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void pointer arithmetic

From searching Google Groups, I understand that void pointer arithmetic is a
constraint violation, which is understandable. However, generic functions
like qsort() and bsearch() must in essence do exactly this, and similarly
generic functions seem to have useful applications.

In a few posts I read, it was suggested to avoid void pointer arithmetic by
casting to a char pointer, and performing arithmetic on that (in multiples
of sizeof(original _type)). Thus the pointer is cast through the sequence
original_type* -> void* -> char* -> void* -> original_type*.

I am quite sure this would work on many implementations (where the casts are
no-ops), but the threads I saw containing the above suggestion did not make
clear whether or not it was undefined (or implementation defined)
behaviour - is it? If so, is there any way to achieve the desired effect
while strictly conforming to the standards?

TIA,
Alex
Nov 13 '05
22 12766
Dan Pop wrote:
In <HB************ **@bombur.uio.n o> Hallvard B Furuseth
<h.b.furuseth(n ospam)@usit.uio (nospam).no> writes:


<snip>

If you want to _implement_ qsort, you need to cast to char* and do
pointer arithmetic on the result. If you want to _use_ it, you almost
certainly need not.


Are you reading impaired, or what? He explicitly told you that he was
talking about the *implementation * of qsort and bsearch and, as you
agree, the casts are unavoidable. So, where is he wrong?


A small nit: the /conversions/ are unavoidable. They can, however, be
implicit conversions. They do not need to be casts. All you need is a spare
char * to hold the relevant pointer value. (Or possibly more than one. I
haven't checked.)

--
Richard Heathfield : bi****@eton.pow ernet.co.uk
"Usenet is a strange place." - Dennis M Ritchie, 29 July 1999.
C FAQ: http://www.eskimo.com/~scs/C-faq/top.html
K&R answers, C books, etc: http://users.powernet.co.uk/eton
Nov 13 '05 #11
In <bp**********@h ercules.btinter net.com> Richard Heathfield <do******@addre ss.co.uk.invali d> writes:
Dan Pop wrote:
In <HB************ **@bombur.uio.n o> Hallvard B Furuseth
<h.b.furuseth(n ospam)@usit.uio (nospam).no> writes:


<snip>

If you want to _implement_ qsort, you need to cast to char* and do
pointer arithmetic on the result. If you want to _use_ it, you almost
certainly need not.


Are you reading impaired, or what? He explicitly told you that he was
talking about the *implementation * of qsort and bsearch and, as you
agree, the casts are unavoidable. So, where is he wrong?


A small nit: the /conversions/ are unavoidable. They can, however, be
implicit conversions. They do not need to be casts. All you need is a spare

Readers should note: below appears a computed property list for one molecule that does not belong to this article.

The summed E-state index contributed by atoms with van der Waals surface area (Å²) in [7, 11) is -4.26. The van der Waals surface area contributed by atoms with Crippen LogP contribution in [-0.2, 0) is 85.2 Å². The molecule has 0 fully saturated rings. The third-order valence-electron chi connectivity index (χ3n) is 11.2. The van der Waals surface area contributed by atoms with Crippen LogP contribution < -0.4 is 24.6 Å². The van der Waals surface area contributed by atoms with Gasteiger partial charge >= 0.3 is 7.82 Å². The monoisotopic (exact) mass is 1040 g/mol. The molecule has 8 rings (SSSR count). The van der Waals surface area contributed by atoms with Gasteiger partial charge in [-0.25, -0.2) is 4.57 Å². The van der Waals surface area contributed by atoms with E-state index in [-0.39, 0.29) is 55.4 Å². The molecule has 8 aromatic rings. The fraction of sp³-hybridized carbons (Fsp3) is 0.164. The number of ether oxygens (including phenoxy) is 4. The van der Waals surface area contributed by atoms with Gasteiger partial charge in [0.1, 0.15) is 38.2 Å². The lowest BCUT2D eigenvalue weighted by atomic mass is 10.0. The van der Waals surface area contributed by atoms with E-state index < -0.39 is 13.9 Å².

char * to hold the relevant pointer value. (Or possibly more than one. I
haven't checked.)


But that's the point: the casts (which are effectively no-ops in terms of
generated code) avoid the need of temporary pointers that serve no other
purpose than avoiding the casts.

Dan
--
Dan Pop
DESY Zeuthen, RZ group
Email: Da*****@ifh.de
Nov 13 '05 #12
Dan Pop wrote:
In <bp**********@h ercules.btinter net.com> Richard Heathfield
<do******@addre ss.co.uk.invali d> writes:
A small nit: the /conversions/ are unavoidable. They can, however, be
implicit conversions. They do not need to be casts. All you need is a
spare char * to hold the relevant pointer value. (Or possibly more than
one. I haven't checked.)


But that's the point: the casts (which are effectively no-ops in terms of
generated code) avoid the need of temporary pointers that serve no other
purpose than avoiding the casts.


You missed the *primary* purpose of the temporary pointers, which is that
they make the code easier to read.

--
Richard Heathfield : bi****@eton.pow ernet.co.uk
"Usenet is a strange place." - Dennis M Ritchie, 29 July 1999.
C FAQ: http://www.eskimo.com/~scs/C-faq/top.html
K&R answers, C books, etc: http://users.powernet.co.uk/eton
Nov 13 '05 #13
Richard Heathfield <do******@addre ss.co.uk.invali d> wrote in message news:<bp******* ***@titan.btint ernet.com>...
Dan Pop wrote:
In <bp**********@h ercules.btinter net.com> Richard Heathfield
<do******@addre ss.co.uk.invali d> writes:
A small nit: the /conversions/ are unavoidable. They can, however, be
implicit conversions. They do not need to be casts. All you need is a
spare char * to hold the relevant pointer value. (Or possibly more than
one. I haven't checked.)


But that's the point: the casts (which are effectively no-ops in terms of
generated code) avoid the need of temporary pointers that serve no other
purpose than avoiding the casts.


You missed the *primary* purpose of the temporary pointers, which is that
they make the code easier to read.


It also makes for a disciplined evaluation of NULL pointers, as in:

MyStruct *my;
void *voidmyptr;

if( my = voidmyptr )
continue ok;
else
return errpunt ("My struct doesn't exist"

SO, I'm with you on this one, 100%. karl m
Nov 13 '05 #14
karl malbrain wrote:
Richard Heathfield <do******@addre ss.co.uk.invali d> wrote in message
news:<bp******* ***@titan.btint ernet.com>...
Dan Pop wrote:
> But that's the point: the casts (which are effectively no-ops in terms
> of generated code) avoid the need of temporary pointers that serve no